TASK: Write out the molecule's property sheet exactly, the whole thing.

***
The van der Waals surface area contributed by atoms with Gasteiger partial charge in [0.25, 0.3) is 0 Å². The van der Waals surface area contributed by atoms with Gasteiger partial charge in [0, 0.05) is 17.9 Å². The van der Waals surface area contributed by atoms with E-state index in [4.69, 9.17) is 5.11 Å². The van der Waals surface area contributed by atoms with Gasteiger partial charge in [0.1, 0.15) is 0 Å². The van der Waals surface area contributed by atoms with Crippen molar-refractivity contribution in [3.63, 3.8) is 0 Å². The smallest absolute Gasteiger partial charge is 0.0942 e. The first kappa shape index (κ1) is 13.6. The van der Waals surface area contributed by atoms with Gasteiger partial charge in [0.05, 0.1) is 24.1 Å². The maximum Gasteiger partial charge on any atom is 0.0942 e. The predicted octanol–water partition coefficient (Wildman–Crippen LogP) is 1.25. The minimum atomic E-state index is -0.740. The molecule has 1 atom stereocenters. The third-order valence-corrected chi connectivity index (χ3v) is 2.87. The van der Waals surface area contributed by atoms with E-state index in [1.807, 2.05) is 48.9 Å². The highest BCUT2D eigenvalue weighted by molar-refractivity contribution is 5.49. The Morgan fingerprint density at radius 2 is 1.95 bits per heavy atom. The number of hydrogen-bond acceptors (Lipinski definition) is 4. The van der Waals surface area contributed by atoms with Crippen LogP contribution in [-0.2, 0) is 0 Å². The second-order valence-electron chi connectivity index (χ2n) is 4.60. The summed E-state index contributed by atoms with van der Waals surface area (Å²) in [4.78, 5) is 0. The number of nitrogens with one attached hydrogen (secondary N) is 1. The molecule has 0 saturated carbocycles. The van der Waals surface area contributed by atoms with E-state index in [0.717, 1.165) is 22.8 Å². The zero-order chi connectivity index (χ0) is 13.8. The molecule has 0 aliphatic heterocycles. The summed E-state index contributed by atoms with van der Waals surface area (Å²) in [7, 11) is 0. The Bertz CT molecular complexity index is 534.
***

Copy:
The van der Waals surface area contributed by atoms with Gasteiger partial charge in [0.25, 0.3) is 0 Å². The van der Waals surface area contributed by atoms with Gasteiger partial charge in [0, 0.05) is 17.9 Å². The van der Waals surface area contributed by atoms with E-state index in [4.69, 9.17) is 5.11 Å². The van der Waals surface area contributed by atoms with Gasteiger partial charge in [0.1, 0.15) is 0 Å². The van der Waals surface area contributed by atoms with Crippen molar-refractivity contribution in [3.63, 3.8) is 0 Å². The smallest absolute Gasteiger partial charge is 0.0942 e. The first kappa shape index (κ1) is 13.6. The van der Waals surface area contributed by atoms with Gasteiger partial charge in [0.05, 0.1) is 24.1 Å². The maximum Gasteiger partial charge on any atom is 0.0942 e. The predicted octanol–water partition coefficient (Wildman–Crippen LogP) is 1.25. The minimum atomic E-state index is -0.740. The molecule has 1 atom stereocenters. The third-order valence-corrected chi connectivity index (χ3v) is 2.87. The van der Waals surface area contributed by atoms with E-state index in [1.807, 2.05) is 48.9 Å². The highest BCUT2D eigenvalue weighted by molar-refractivity contribution is 5.49. The Morgan fingerprint density at radius 2 is 1.95 bits per heavy atom. The number of hydrogen-bond acceptors (Lipinski definition) is 4. The van der Waals surface area contributed by atoms with Crippen LogP contribution in [-0.2, 0) is 0 Å². The second-order valence-electron chi connectivity index (χ2n) is 4.60. The summed E-state index contributed by atoms with van der Waals surface area (Å²) in [4.78, 5) is 0. The number of nitrogens with one attached hydrogen (secondary N) is 1. The molecule has 0 saturated carbocycles. The van der Waals surface area contributed by atoms with E-state index in [0.717, 1.165) is 22.8 Å². The zero-order chi connectivity index (χ0) is 13.8. The molecule has 0 aliphatic heterocycles. The summed E-state index contributed by atoms with van der Waals surface area (Å²) in [7, 11) is 0. The Bertz CT molecular complexity index is 534.